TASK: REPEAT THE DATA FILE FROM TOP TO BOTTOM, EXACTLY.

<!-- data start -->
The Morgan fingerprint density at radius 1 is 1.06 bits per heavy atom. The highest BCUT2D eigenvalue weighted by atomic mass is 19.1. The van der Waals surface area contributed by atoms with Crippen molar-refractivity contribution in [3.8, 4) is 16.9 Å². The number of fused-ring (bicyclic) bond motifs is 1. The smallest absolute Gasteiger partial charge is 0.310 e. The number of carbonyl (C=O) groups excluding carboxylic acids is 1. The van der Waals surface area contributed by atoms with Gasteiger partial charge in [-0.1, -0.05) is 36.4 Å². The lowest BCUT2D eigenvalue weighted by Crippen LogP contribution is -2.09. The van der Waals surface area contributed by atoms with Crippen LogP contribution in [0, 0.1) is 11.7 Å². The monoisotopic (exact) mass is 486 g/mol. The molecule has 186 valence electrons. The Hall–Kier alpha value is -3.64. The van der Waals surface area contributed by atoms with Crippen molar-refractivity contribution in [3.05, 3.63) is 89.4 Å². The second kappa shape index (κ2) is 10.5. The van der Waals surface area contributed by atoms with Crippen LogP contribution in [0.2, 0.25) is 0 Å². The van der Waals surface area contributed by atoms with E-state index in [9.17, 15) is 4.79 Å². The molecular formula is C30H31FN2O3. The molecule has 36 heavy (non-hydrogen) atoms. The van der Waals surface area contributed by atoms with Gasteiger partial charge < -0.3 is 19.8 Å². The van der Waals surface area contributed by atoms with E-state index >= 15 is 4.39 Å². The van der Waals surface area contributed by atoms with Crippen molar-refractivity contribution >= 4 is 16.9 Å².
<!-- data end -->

The Morgan fingerprint density at radius 1 is 1.06 bits per heavy atom. The highest BCUT2D eigenvalue weighted by atomic mass is 19.1. The van der Waals surface area contributed by atoms with Crippen molar-refractivity contribution in [3.8, 4) is 16.9 Å². The number of fused-ring (bicyclic) bond motifs is 1. The smallest absolute Gasteiger partial charge is 0.310 e. The number of carbonyl (C=O) groups excluding carboxylic acids is 1. The van der Waals surface area contributed by atoms with Gasteiger partial charge in [-0.1, -0.05) is 36.4 Å². The lowest BCUT2D eigenvalue weighted by Crippen LogP contribution is -2.09. The van der Waals surface area contributed by atoms with Crippen LogP contribution in [0, 0.1) is 11.7 Å². The monoisotopic (exact) mass is 486 g/mol. The molecule has 186 valence electrons. The Hall–Kier alpha value is -3.64. The van der Waals surface area contributed by atoms with Crippen molar-refractivity contribution in [3.05, 3.63) is 89.4 Å². The second kappa shape index (κ2) is 10.5. The van der Waals surface area contributed by atoms with Crippen LogP contribution in [0.2, 0.25) is 0 Å². The van der Waals surface area contributed by atoms with E-state index in [9.17, 15) is 4.79 Å². The molecular formula is C30H31FN2O3. The molecule has 36 heavy (non-hydrogen) atoms. The van der Waals surface area contributed by atoms with Gasteiger partial charge < -0.3 is 19.8 Å². The van der Waals surface area contributed by atoms with E-state index >= 15 is 4.39 Å². The van der Waals surface area contributed by atoms with Crippen molar-refractivity contribution >= 4 is 16.9 Å².